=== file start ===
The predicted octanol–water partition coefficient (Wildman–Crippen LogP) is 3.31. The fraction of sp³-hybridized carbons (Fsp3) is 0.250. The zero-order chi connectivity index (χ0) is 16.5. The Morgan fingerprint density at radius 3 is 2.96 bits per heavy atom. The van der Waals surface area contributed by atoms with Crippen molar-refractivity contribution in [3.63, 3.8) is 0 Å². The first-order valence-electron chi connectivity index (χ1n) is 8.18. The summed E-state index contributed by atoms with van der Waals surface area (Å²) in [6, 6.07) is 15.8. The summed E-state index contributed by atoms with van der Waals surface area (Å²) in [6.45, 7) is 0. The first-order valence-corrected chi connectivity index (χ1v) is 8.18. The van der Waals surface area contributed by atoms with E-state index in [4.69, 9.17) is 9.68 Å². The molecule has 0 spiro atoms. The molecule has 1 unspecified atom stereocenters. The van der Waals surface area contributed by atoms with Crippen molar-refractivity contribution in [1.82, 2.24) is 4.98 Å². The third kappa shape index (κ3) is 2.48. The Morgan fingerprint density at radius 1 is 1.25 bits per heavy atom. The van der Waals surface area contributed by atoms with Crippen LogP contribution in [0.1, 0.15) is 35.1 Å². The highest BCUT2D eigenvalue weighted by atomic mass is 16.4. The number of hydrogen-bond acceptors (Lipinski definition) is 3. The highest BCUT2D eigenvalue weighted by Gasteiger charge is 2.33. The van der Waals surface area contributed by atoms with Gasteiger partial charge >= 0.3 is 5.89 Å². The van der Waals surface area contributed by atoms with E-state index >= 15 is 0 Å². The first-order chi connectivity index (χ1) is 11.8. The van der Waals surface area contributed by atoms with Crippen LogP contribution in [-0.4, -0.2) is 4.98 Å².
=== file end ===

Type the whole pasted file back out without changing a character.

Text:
The predicted octanol–water partition coefficient (Wildman–Crippen LogP) is 3.31. The fraction of sp³-hybridized carbons (Fsp3) is 0.250. The zero-order chi connectivity index (χ0) is 16.5. The Morgan fingerprint density at radius 3 is 2.96 bits per heavy atom. The van der Waals surface area contributed by atoms with Crippen molar-refractivity contribution in [3.63, 3.8) is 0 Å². The first-order valence-electron chi connectivity index (χ1n) is 8.18. The summed E-state index contributed by atoms with van der Waals surface area (Å²) in [6, 6.07) is 15.8. The summed E-state index contributed by atoms with van der Waals surface area (Å²) in [6.45, 7) is 0. The first-order valence-corrected chi connectivity index (χ1v) is 8.18. The van der Waals surface area contributed by atoms with E-state index in [4.69, 9.17) is 9.68 Å². The molecule has 0 spiro atoms. The molecule has 1 unspecified atom stereocenters. The van der Waals surface area contributed by atoms with Crippen molar-refractivity contribution in [1.82, 2.24) is 4.98 Å². The third kappa shape index (κ3) is 2.48. The Morgan fingerprint density at radius 1 is 1.25 bits per heavy atom. The van der Waals surface area contributed by atoms with Crippen LogP contribution in [0.1, 0.15) is 35.1 Å². The highest BCUT2D eigenvalue weighted by atomic mass is 16.4. The number of hydrogen-bond acceptors (Lipinski definition) is 3. The highest BCUT2D eigenvalue weighted by Gasteiger charge is 2.33. The van der Waals surface area contributed by atoms with Gasteiger partial charge >= 0.3 is 5.89 Å². The van der Waals surface area contributed by atoms with E-state index >= 15 is 0 Å². The first-order chi connectivity index (χ1) is 11.8. The van der Waals surface area contributed by atoms with Crippen LogP contribution in [-0.4, -0.2) is 4.98 Å².